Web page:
Now comes the not-so-pleasant part: the Kotlin 1.3-M1 release does not provide any support for invoking experimental suspending functions from code that is compiled with the language version 1.3. If you still want to try graduated coroutines in Kotlin 1.3-M1 with libraries that expose suspending functions in their APIs, you must use versions of these libraries that are compiled for Kotlin 1.3. Don’t worry, though: this will be fixed in no time.

The team will provide a version of kotlinx.coroutines library with x.x.x-eap13 version that is built with Kotlin 1.3 and drops experimental from its package names for every x.x.x version that we release while Kotlin 1.3 is in the preview phase.

Back to Kotlin 1.3 RC

As mentioned earlier, this RC is focused more on cleaning up things before the final release of 1.3 rather than introducing new features. However, we do have some significant changes featured in this release. Let’s have a quick look

Ktor framework – An asynchronous framework for connected applications. It features a mutliplatform HTTP client and a JVM-based HTTP server.

Code style – All new projects created in IntelliJ IDEA will use the new code style settings, which comply with the coding conventions.

Scripting –  This release brings many changes to the experimental scripting support including  the significantly reworked API.

SEE ALSO: Contracts are coming to Kotlin 1.3

Experimental serialization plugin – the compiler plugin for kotlinx.serialization is now bundled into the Kotlin compiler.

Inline classes – Kotlin reflection now handles inline class types in the signature correctly and calls box/unboxmethods automatically under the hood.

Command-line compiler – This release adds an alternative way to pass compiler arguments in a file. Instead of the -Xargfile=filename.txt form introduced in Kotlin 1.2.50, you can now pass @filename.txt as an argument to kotlinc, and it will interpret the file content as the arguments, one per line. This allows using kotlinc to compile large numbers of source files or source files with long paths.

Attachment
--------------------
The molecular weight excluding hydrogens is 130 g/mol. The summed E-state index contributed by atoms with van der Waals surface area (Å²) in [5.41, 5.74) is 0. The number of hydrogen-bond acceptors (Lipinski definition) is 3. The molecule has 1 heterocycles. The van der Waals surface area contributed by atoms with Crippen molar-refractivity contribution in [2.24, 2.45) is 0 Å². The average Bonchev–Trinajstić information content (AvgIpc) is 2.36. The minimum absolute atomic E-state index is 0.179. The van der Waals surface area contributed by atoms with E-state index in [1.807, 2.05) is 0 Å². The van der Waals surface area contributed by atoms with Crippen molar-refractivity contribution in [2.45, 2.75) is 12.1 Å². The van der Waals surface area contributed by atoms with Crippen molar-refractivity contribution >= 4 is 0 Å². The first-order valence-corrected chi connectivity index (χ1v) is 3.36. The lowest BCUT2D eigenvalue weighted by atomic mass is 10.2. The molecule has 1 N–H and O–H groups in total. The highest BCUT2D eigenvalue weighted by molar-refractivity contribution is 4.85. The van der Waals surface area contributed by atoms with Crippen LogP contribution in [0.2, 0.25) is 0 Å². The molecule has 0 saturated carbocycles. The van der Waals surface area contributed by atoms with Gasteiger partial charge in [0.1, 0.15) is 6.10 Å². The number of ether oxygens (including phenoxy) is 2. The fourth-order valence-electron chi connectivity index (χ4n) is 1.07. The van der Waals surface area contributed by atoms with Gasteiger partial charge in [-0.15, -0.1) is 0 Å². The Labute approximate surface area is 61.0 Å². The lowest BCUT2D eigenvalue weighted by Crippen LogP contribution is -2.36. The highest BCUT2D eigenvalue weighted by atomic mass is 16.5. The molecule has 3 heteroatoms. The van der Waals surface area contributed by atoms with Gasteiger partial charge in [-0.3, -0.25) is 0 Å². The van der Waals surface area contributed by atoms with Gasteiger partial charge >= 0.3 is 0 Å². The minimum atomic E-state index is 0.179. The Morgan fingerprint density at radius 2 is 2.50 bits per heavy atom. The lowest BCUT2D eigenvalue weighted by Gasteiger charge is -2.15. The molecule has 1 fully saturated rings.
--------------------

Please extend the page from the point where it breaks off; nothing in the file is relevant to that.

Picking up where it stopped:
For the full list of bug fixes and changes, you can have a look at the changelog.

Getting started

You can give Kotlin 1.3 RC a try in Maven/Gradle and IntelliJ IDEA:

Maven/Gradle: Add as a repository for the build script and your projects. Use 1.3.0-rc-57 as the version number for the compiler plugin and the standard library.

IntelliJ IDEA: Go to Tools → Kotlin → Configure Kotlin Plugin Updates, select “Early Access Preview 1.3” in the Update channel drop-down list, and then click Check for updates.

You can also download the command-line compiler from the Github release page.


Eirini-Eleni Papadopoulou
Eirini-Eleni Papadopoulou is an assistant editor for Just finished her masters in Modern East Asian Studies and plans to continue with her old hobby that is computer science.